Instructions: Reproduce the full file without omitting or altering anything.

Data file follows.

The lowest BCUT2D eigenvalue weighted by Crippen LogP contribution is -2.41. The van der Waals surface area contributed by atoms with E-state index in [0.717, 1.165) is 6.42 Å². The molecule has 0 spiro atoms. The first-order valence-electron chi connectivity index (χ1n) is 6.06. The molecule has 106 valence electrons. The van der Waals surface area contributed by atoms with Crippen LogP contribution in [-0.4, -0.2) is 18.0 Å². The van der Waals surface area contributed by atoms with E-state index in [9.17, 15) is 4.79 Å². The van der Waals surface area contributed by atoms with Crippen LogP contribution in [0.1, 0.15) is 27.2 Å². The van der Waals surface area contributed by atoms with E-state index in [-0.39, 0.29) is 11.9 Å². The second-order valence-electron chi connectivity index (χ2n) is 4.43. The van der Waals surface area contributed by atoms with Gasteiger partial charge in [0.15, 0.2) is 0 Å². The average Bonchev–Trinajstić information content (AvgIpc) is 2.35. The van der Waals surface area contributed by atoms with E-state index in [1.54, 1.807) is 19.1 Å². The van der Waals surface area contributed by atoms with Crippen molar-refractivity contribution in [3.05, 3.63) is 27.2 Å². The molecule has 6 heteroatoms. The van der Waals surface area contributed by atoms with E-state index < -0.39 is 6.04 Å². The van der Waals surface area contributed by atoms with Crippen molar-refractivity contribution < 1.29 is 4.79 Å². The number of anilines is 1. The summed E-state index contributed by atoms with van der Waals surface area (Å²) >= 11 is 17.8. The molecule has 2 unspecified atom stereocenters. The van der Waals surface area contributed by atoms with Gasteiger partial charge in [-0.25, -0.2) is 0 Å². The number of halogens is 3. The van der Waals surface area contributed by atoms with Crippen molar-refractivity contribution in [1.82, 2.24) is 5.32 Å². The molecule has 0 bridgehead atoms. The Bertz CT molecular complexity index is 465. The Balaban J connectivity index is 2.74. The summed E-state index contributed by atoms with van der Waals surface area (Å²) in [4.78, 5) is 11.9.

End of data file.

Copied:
The lowest BCUT2D eigenvalue weighted by Crippen LogP contribution is -2.41. The van der Waals surface area contributed by atoms with E-state index in [0.717, 1.165) is 6.42 Å². The molecule has 0 spiro atoms. The first-order valence-electron chi connectivity index (χ1n) is 6.06. The molecule has 106 valence electrons. The van der Waals surface area contributed by atoms with Crippen LogP contribution in [-0.4, -0.2) is 18.0 Å². The van der Waals surface area contributed by atoms with E-state index in [9.17, 15) is 4.79 Å². The van der Waals surface area contributed by atoms with Crippen LogP contribution in [0.1, 0.15) is 27.2 Å². The van der Waals surface area contributed by atoms with E-state index in [-0.39, 0.29) is 11.9 Å². The second-order valence-electron chi connectivity index (χ2n) is 4.43. The van der Waals surface area contributed by atoms with Gasteiger partial charge in [0.15, 0.2) is 0 Å². The average Bonchev–Trinajstić information content (AvgIpc) is 2.35. The van der Waals surface area contributed by atoms with E-state index in [1.54, 1.807) is 19.1 Å². The van der Waals surface area contributed by atoms with Crippen molar-refractivity contribution in [3.05, 3.63) is 27.2 Å². The molecule has 6 heteroatoms. The van der Waals surface area contributed by atoms with E-state index < -0.39 is 6.04 Å². The van der Waals surface area contributed by atoms with Crippen molar-refractivity contribution < 1.29 is 4.79 Å². The number of anilines is 1. The summed E-state index contributed by atoms with van der Waals surface area (Å²) >= 11 is 17.8. The molecule has 2 unspecified atom stereocenters. The van der Waals surface area contributed by atoms with Gasteiger partial charge in [-0.25, -0.2) is 0 Å². The number of halogens is 3. The van der Waals surface area contributed by atoms with Crippen molar-refractivity contribution in [1.82, 2.24) is 5.32 Å². The molecule has 0 bridgehead atoms. The Bertz CT molecular complexity index is 465. The Balaban J connectivity index is 2.74. The summed E-state index contributed by atoms with van der Waals surface area (Å²) in [4.78, 5) is 11.9.